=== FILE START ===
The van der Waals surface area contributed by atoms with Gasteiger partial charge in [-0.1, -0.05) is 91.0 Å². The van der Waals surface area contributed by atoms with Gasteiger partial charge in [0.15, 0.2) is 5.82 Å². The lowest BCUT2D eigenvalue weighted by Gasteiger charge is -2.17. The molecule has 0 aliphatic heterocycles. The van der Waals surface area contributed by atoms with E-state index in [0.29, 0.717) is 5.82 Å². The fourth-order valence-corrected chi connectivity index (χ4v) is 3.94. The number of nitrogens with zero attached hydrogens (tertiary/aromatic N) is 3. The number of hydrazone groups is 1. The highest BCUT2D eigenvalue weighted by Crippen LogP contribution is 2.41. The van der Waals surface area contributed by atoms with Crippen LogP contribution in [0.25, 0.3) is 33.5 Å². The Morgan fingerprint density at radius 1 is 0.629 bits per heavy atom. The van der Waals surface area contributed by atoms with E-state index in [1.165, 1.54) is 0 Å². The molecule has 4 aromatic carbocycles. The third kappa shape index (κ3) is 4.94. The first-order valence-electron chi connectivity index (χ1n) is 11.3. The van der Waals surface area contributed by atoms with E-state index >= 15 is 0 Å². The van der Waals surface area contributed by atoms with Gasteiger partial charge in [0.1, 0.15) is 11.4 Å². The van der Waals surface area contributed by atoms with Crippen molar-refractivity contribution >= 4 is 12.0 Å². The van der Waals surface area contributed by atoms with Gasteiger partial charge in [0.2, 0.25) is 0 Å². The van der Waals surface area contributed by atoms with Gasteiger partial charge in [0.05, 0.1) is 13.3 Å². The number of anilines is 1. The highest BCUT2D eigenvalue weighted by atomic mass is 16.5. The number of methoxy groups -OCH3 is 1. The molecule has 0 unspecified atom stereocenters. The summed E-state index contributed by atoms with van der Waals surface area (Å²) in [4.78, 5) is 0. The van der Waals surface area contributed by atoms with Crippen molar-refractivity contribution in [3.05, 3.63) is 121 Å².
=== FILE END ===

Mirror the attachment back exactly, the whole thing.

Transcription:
The van der Waals surface area contributed by atoms with Gasteiger partial charge in [-0.1, -0.05) is 91.0 Å². The van der Waals surface area contributed by atoms with Gasteiger partial charge in [0.15, 0.2) is 5.82 Å². The lowest BCUT2D eigenvalue weighted by Gasteiger charge is -2.17. The molecule has 0 aliphatic heterocycles. The van der Waals surface area contributed by atoms with E-state index in [0.29, 0.717) is 5.82 Å². The fourth-order valence-corrected chi connectivity index (χ4v) is 3.94. The number of nitrogens with zero attached hydrogens (tertiary/aromatic N) is 3. The number of hydrazone groups is 1. The highest BCUT2D eigenvalue weighted by Crippen LogP contribution is 2.41. The van der Waals surface area contributed by atoms with Crippen LogP contribution in [0.25, 0.3) is 33.5 Å². The Morgan fingerprint density at radius 1 is 0.629 bits per heavy atom. The van der Waals surface area contributed by atoms with E-state index in [1.165, 1.54) is 0 Å². The molecule has 4 aromatic carbocycles. The third kappa shape index (κ3) is 4.94. The first-order valence-electron chi connectivity index (χ1n) is 11.3. The van der Waals surface area contributed by atoms with E-state index >= 15 is 0 Å². The van der Waals surface area contributed by atoms with Gasteiger partial charge in [0.1, 0.15) is 11.4 Å². The van der Waals surface area contributed by atoms with Crippen molar-refractivity contribution >= 4 is 12.0 Å². The van der Waals surface area contributed by atoms with Gasteiger partial charge in [0.2, 0.25) is 0 Å². The van der Waals surface area contributed by atoms with Gasteiger partial charge in [0.05, 0.1) is 13.3 Å². The number of anilines is 1. The highest BCUT2D eigenvalue weighted by atomic mass is 16.5. The number of methoxy groups -OCH3 is 1. The molecule has 0 unspecified atom stereocenters. The summed E-state index contributed by atoms with van der Waals surface area (Å²) in [4.78, 5) is 0. The van der Waals surface area contributed by atoms with Crippen molar-refractivity contribution in [3.05, 3.63) is 121 Å².